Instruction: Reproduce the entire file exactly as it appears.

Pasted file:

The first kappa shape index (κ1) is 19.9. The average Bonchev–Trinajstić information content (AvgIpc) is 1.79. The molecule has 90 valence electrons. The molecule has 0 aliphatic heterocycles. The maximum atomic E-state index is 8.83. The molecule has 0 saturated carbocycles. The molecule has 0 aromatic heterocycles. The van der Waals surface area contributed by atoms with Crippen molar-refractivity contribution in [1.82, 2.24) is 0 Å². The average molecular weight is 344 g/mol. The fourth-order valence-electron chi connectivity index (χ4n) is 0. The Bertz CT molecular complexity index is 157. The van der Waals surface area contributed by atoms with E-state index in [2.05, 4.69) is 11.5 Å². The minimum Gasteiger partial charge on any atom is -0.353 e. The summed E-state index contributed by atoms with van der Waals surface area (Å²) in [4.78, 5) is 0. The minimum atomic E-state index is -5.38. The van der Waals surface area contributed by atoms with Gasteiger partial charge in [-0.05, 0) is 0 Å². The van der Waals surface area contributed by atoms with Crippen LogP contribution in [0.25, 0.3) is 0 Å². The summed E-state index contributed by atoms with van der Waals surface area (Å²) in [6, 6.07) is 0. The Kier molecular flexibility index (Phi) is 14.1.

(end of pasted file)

The first kappa shape index (κ1) is 19.9. The average Bonchev–Trinajstić information content (AvgIpc) is 1.79. The molecule has 90 valence electrons. The molecule has 0 aliphatic heterocycles. The maximum atomic E-state index is 8.83. The molecule has 0 saturated carbocycles. The molecule has 0 aromatic heterocycles. The van der Waals surface area contributed by atoms with Crippen molar-refractivity contribution in [1.82, 2.24) is 0 Å². The average molecular weight is 344 g/mol. The fourth-order valence-electron chi connectivity index (χ4n) is 0. The Bertz CT molecular complexity index is 157. The van der Waals surface area contributed by atoms with E-state index in [2.05, 4.69) is 11.5 Å². The minimum Gasteiger partial charge on any atom is -0.353 e. The summed E-state index contributed by atoms with van der Waals surface area (Å²) in [4.78, 5) is 0. The minimum atomic E-state index is -5.38. The van der Waals surface area contributed by atoms with Gasteiger partial charge in [-0.05, 0) is 0 Å². The van der Waals surface area contributed by atoms with Crippen LogP contribution in [0.25, 0.3) is 0 Å². The summed E-state index contributed by atoms with van der Waals surface area (Å²) in [6, 6.07) is 0. The Kier molecular flexibility index (Phi) is 14.1.